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Vanderbilt Law Review

Article Title

Corporate Voting

First Page

127

Abstract

What are we to make of shareholder voting? Delaware law presents voting as the ideological underpinning of a corporate governance system that gives directors wide control over other people's money. In the legal commentary, there are recurring descriptions of corporations as representative democracies in which New York Alumni Chancellor's Chair in Law & Professor of Management, Vanderbilt University.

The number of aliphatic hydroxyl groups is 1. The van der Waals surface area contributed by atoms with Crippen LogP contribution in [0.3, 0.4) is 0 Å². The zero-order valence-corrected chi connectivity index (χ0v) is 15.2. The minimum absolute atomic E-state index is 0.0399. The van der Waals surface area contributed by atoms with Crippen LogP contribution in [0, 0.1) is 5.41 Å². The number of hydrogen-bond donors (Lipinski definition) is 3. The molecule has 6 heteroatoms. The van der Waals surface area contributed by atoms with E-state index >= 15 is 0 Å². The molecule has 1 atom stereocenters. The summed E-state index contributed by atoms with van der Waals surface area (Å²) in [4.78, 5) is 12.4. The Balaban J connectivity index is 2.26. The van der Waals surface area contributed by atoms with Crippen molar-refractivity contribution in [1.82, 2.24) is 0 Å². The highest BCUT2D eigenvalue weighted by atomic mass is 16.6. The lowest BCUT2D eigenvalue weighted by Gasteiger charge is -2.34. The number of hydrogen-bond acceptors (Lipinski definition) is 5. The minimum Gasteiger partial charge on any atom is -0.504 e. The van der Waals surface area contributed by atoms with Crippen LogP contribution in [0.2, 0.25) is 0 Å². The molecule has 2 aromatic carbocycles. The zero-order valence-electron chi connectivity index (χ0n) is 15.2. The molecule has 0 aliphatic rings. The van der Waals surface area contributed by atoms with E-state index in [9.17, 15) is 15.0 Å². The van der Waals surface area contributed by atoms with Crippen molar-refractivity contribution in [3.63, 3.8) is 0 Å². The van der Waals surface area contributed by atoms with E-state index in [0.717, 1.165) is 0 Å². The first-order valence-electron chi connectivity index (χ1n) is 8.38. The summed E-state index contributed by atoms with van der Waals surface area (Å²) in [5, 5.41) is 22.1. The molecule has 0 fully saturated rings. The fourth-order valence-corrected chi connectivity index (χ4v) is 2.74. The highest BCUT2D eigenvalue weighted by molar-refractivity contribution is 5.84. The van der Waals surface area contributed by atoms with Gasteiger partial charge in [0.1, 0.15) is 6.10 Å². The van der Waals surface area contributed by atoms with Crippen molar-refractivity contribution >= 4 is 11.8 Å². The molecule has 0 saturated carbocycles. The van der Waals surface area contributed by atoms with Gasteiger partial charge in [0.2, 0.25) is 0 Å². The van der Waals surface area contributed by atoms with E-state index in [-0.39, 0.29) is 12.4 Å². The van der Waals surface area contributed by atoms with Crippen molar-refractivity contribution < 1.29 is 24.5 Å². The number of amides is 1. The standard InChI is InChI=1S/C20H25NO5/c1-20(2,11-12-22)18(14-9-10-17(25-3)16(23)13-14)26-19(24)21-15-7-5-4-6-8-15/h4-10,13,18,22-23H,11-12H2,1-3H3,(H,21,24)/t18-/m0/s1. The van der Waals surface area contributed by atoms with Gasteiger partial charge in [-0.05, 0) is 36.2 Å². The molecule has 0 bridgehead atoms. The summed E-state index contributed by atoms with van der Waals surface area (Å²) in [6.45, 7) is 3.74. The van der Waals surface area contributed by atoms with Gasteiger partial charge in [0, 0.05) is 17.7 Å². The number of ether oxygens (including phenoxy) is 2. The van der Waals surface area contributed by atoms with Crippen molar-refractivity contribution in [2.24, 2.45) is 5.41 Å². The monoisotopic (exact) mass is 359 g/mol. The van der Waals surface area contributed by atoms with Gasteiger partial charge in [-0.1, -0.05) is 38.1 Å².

.. Professor of Mathematics and Law, Vanderbilt University. We have benefited from the comments of Jeff Gordon, Sam Issacharoff, Curtis Milhaupt, Larry Ribstein, Lynn Stout, and participants at workshops at New York University, the University of Connecticut, and Emory University, colloquia at Columbia University, Fordham University, the University of Illinois, and the University of Iowa, and the Conference on Shareholder Roles, Shareholder Voting and Corporate Performance at the University of Cagliari. members act through their representatives, reinforcing a legitimacy role for corporate voting allied to political theory. Yet there is reason to wonder if corporate voting requires such a broad foundation. Voting plays a limited role in corporate decisionmaking, much more limited than in the public sphere. Shareholders have binding votes on only two things: the election of directors and ratifying fundamental corporate changes such as mergers. Even in those two areas, legislatures and courts have permitted substantial limits on the exercise of the shareholder franchise. Shareholders seldom seem to care much about the vote even when they have it, usually preferring the "Wall Street rule" (i.e., sell) when they disagree with a decision made by the corporation's managers.

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